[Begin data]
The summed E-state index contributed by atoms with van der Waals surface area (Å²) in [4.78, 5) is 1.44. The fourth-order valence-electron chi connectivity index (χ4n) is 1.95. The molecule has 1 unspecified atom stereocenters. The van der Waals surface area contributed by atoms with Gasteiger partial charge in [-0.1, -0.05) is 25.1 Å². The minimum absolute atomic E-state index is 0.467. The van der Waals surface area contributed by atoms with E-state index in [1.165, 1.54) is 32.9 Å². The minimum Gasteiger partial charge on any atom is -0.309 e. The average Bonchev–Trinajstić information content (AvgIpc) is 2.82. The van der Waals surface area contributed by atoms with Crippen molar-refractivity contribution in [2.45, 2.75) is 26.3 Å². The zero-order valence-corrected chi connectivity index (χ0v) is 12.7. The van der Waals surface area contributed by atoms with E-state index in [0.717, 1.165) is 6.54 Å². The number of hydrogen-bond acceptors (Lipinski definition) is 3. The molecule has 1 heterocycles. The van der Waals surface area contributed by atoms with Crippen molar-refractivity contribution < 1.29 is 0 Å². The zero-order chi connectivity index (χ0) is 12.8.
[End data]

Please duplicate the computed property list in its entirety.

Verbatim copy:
The summed E-state index contributed by atoms with van der Waals surface area (Å²) in [4.78, 5) is 1.44. The fourth-order valence-electron chi connectivity index (χ4n) is 1.95. The molecule has 1 unspecified atom stereocenters. The van der Waals surface area contributed by atoms with Gasteiger partial charge in [-0.1, -0.05) is 25.1 Å². The minimum absolute atomic E-state index is 0.467. The van der Waals surface area contributed by atoms with E-state index in [1.165, 1.54) is 32.9 Å². The minimum Gasteiger partial charge on any atom is -0.309 e. The average Bonchev–Trinajstić information content (AvgIpc) is 2.82. The van der Waals surface area contributed by atoms with Crippen molar-refractivity contribution in [2.45, 2.75) is 26.3 Å². The zero-order valence-corrected chi connectivity index (χ0v) is 12.7. The van der Waals surface area contributed by atoms with E-state index in [0.717, 1.165) is 6.54 Å². The number of hydrogen-bond acceptors (Lipinski definition) is 3. The molecule has 1 heterocycles. The van der Waals surface area contributed by atoms with Crippen molar-refractivity contribution < 1.29 is 0 Å². The zero-order chi connectivity index (χ0) is 12.8.